The League of Women Voters of Maine Education Fund has released its Easy-to-Read Voter Guide for the June 12 primary election. This is the League’s 11th Voter Guide and its first guide for primary elections. This guide covers the Democratic and Republican primaries for governor, federal races for the U.S. House of Representatives in Districts 1 and 2, and the U.S. Senate race. It also covers the special referendum election, open to all voters regardless of party affiliation, featuring one ballot question that will be decided by voters on June 12th.
The 2018 primary also marks the first time in our nation’s history that ranked choice voting will be used in a statewide primary election. Maine voters will use RCV to choose the Democratic and Republican nominees for governor and the Democratic nominee for the U.S. House of Representative race in Congressional District 2. (There is also an RCV primary in state legislative district 75, although that race is not covered in the statewide voter guide.)
A company’s physical work environment has a tremendous impact on productivity, profits and employee recruitment and retention. As more firms are drawn to the “agile office” when they move locations or redesign, finding the balance between flexible space, sound level management and a sense of routine can be a challenge. Join a panel of experts for a free discussion of the benefits and detriments to breaking out of the office space box.
Hosted by Business editor Carol Coultas.
Mark Pettengill, CEO, Patrons Oxford Insurance Company
Giovani Twigge, Chief HR Officer, IDEXX and
Lisa Whited, founder, and CEO, Workplace Transformation Facilitation
DATE AND TIME
Wed, May 16, 2018
7:30 AM – 9:00 AM EST
Doors open at 7:15 a.m. Please enter the library on Elm Street
The 1968 Project aims to highlight some of the historic events of the year. From protests and famous battles to chart-topping popular hits and box office smashing film, 1968 was a huge historical year with reverberations that we still feel today. The 1968 Project looks to grab snippets of these events on a monthly basis and list them here with links for further exploration.
Publicity photo of Andy Griffith and Ron Howard from the television program The Andy Griffith Show. The photo was to remind people when the show would return to the air with new episodes and to be careful driving because it was now school time.
Dr. Martin Luther King, Jr. delivers what is to be his final speech known as, “I’ve Been to the Mountaintop.” “We aren’t engaged in any negative protest and in any negative arguments with anybody. We are saying that we are determined to be men. We are determined to be people. We are saying — We are saying that we are God’s children. And that we are God’s children, we don’t have to live like we are forced to live.”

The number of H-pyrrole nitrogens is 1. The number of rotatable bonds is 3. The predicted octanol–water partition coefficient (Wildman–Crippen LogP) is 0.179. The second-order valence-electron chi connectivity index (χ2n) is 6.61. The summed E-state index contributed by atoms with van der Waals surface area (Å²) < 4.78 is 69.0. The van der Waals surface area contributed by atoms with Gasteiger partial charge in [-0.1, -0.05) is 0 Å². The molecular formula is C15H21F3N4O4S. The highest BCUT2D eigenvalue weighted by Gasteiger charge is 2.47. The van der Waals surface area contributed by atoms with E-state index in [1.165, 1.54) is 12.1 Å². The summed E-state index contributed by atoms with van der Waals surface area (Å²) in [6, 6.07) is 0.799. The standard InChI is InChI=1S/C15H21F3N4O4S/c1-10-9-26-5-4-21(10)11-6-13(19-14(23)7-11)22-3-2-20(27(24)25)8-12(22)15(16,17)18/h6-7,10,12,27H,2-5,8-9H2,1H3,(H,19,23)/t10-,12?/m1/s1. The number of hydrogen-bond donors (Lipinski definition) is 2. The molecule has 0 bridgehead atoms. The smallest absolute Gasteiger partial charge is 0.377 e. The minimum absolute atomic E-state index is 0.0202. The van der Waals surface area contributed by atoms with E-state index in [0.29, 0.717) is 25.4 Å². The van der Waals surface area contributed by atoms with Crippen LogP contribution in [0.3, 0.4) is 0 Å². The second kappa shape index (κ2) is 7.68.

Sign (1969) promoting a holiday on the anniversary of King’s death
April 6th A shootout between Black Panthers and Oakland police results in several arrests and deaths, including 16-year-old Panther Bobby Hutton.
Postponed due to the assassination of Dr. King, the 40th annual Academy Awards ceremony takes place at the Santa Monica Civic Auditorium. Rod Steiger wins Best Actor for In the Heat of the Night. Best Actor in a Supporting Role goes to George Kennedy for Cool Hand Luke. Katherine Hepburn wins Best Actress for her role in Guess Who’s Coming to Dinner. The award for Best Actress in a Supporting Role goes to Estelle Parsons in Bonnie and Clyde. Mike Nichols wins Best Director for The Graduate. The Best Picture winner for 1968 is In the Heat of the Night.
President Johnson signs the 1968 Civil Rights Act. An act to enforce the constitutional right to vote, to confer jurisdiction upon the district courts of the United States of America to provide injunctive relief against discrimination in public accommodations, to authorize the Attorney General to institute suits to protect constitutional rights in public facilities and public education, to extend the Commission on Civil Rights, to prevent discrimination in federally assisted programs, to establish a Commission on Equal Employment Opportunity, and for other purposes. -long title
Off-Broadway at Theater Four, Mart Crowley’s play, The Boys in the Band premiers. Reviewer Clive Barnes calls this play the “finest treatment of homosexuality I have ever seen on stage.” It is one of the first plays to avoid many of the conventional gay stereotypes for a more complex psychological treatment of the play’s various gay characters, brought together for a birthday party.
This is a poster for The Boys in the Band. The poster art copyright is believed to belong to the distributor of the film, the publisher of the film or the graphic artist.
April 16th Fay Bainter, stage and film actress passes at the age of 74.
Hundreds of Columbia University students, protesting the Vietnam War, take over several administration offices at the University. The protests shut down the school and are not broken up by the New York Police Department until April 30th.